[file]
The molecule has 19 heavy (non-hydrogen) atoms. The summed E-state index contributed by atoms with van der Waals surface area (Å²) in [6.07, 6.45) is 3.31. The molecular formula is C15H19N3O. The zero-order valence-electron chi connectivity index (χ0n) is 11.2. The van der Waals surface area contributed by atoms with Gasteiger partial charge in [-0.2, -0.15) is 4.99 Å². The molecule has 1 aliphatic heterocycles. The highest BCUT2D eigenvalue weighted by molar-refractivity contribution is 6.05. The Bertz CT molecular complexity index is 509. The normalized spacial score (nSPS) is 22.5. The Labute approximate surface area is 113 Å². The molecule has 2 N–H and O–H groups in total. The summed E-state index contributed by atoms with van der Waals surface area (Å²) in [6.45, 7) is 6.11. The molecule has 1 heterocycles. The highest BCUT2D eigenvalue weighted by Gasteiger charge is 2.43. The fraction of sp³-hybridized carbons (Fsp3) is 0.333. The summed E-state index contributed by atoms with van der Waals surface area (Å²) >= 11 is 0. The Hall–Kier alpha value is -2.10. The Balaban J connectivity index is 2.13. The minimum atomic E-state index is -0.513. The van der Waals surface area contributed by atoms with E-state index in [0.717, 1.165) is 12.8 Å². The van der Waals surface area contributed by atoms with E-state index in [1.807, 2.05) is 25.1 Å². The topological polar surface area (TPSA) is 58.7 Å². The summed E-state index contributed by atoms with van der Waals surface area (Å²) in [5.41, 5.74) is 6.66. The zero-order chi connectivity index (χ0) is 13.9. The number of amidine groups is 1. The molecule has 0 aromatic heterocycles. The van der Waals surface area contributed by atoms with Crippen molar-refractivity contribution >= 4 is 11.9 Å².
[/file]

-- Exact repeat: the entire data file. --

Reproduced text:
The molecule has 19 heavy (non-hydrogen) atoms. The summed E-state index contributed by atoms with van der Waals surface area (Å²) in [6.07, 6.45) is 3.31. The molecular formula is C15H19N3O. The zero-order valence-electron chi connectivity index (χ0n) is 11.2. The van der Waals surface area contributed by atoms with Gasteiger partial charge in [-0.2, -0.15) is 4.99 Å². The molecule has 1 aliphatic heterocycles. The highest BCUT2D eigenvalue weighted by molar-refractivity contribution is 6.05. The Bertz CT molecular complexity index is 509. The normalized spacial score (nSPS) is 22.5. The Labute approximate surface area is 113 Å². The molecule has 2 N–H and O–H groups in total. The summed E-state index contributed by atoms with van der Waals surface area (Å²) in [6.45, 7) is 6.11. The molecule has 1 heterocycles. The highest BCUT2D eigenvalue weighted by Gasteiger charge is 2.43. The fraction of sp³-hybridized carbons (Fsp3) is 0.333. The summed E-state index contributed by atoms with van der Waals surface area (Å²) >= 11 is 0. The Hall–Kier alpha value is -2.10. The Balaban J connectivity index is 2.13. The minimum atomic E-state index is -0.513. The van der Waals surface area contributed by atoms with E-state index in [0.717, 1.165) is 12.8 Å². The van der Waals surface area contributed by atoms with E-state index in [1.807, 2.05) is 25.1 Å². The topological polar surface area (TPSA) is 58.7 Å². The summed E-state index contributed by atoms with van der Waals surface area (Å²) in [5.41, 5.74) is 6.66. The zero-order chi connectivity index (χ0) is 13.9. The number of amidine groups is 1. The molecule has 0 aromatic heterocycles. The van der Waals surface area contributed by atoms with Crippen molar-refractivity contribution >= 4 is 11.9 Å².